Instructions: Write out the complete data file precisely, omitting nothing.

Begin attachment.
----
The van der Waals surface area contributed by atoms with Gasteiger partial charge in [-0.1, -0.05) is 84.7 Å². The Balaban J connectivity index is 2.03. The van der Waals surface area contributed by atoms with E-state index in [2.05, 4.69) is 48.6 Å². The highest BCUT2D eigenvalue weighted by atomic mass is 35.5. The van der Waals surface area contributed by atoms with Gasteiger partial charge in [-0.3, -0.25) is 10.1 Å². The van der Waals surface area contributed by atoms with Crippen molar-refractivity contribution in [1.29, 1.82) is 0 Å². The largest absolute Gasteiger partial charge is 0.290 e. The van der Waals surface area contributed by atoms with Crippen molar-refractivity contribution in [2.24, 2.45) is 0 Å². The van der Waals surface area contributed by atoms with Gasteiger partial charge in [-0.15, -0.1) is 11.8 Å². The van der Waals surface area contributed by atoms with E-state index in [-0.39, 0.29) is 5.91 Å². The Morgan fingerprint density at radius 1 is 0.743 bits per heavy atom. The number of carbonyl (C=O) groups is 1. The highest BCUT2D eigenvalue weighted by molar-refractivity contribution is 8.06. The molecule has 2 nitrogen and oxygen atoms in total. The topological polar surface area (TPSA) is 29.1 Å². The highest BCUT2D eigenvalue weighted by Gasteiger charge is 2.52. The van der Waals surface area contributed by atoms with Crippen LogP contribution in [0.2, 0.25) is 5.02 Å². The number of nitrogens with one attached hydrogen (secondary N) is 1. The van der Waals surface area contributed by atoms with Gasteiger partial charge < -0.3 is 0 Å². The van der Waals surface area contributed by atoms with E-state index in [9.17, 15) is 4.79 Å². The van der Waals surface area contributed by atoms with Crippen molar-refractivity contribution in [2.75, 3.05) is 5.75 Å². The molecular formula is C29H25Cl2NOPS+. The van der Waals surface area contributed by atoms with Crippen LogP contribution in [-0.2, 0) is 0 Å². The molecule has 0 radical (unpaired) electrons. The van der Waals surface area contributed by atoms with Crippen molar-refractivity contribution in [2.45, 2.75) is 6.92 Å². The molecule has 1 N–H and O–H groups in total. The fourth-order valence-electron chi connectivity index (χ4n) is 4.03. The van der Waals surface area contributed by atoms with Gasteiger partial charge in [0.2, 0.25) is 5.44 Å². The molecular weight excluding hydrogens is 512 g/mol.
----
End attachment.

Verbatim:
The van der Waals surface area contributed by atoms with Gasteiger partial charge in [-0.1, -0.05) is 84.7 Å². The Balaban J connectivity index is 2.03. The van der Waals surface area contributed by atoms with E-state index in [2.05, 4.69) is 48.6 Å². The highest BCUT2D eigenvalue weighted by atomic mass is 35.5. The van der Waals surface area contributed by atoms with Gasteiger partial charge in [-0.3, -0.25) is 10.1 Å². The van der Waals surface area contributed by atoms with Crippen molar-refractivity contribution in [1.29, 1.82) is 0 Å². The largest absolute Gasteiger partial charge is 0.290 e. The van der Waals surface area contributed by atoms with Crippen molar-refractivity contribution in [2.24, 2.45) is 0 Å². The van der Waals surface area contributed by atoms with Gasteiger partial charge in [-0.15, -0.1) is 11.8 Å². The van der Waals surface area contributed by atoms with E-state index in [-0.39, 0.29) is 5.91 Å². The Morgan fingerprint density at radius 1 is 0.743 bits per heavy atom. The number of carbonyl (C=O) groups is 1. The highest BCUT2D eigenvalue weighted by molar-refractivity contribution is 8.06. The molecule has 2 nitrogen and oxygen atoms in total. The topological polar surface area (TPSA) is 29.1 Å². The highest BCUT2D eigenvalue weighted by Gasteiger charge is 2.52. The van der Waals surface area contributed by atoms with Crippen LogP contribution in [0.2, 0.25) is 5.02 Å². The number of nitrogens with one attached hydrogen (secondary N) is 1. The van der Waals surface area contributed by atoms with Gasteiger partial charge < -0.3 is 0 Å². The van der Waals surface area contributed by atoms with E-state index in [9.17, 15) is 4.79 Å². The van der Waals surface area contributed by atoms with Crippen molar-refractivity contribution in [2.75, 3.05) is 5.75 Å². The molecular formula is C29H25Cl2NOPS+. The van der Waals surface area contributed by atoms with Crippen LogP contribution in [-0.2, 0) is 0 Å². The molecule has 0 radical (unpaired) electrons. The van der Waals surface area contributed by atoms with Crippen molar-refractivity contribution in [2.45, 2.75) is 6.92 Å². The molecule has 1 N–H and O–H groups in total. The fourth-order valence-electron chi connectivity index (χ4n) is 4.03. The van der Waals surface area contributed by atoms with Gasteiger partial charge in [0.2, 0.25) is 5.44 Å². The molecular weight excluding hydrogens is 512 g/mol.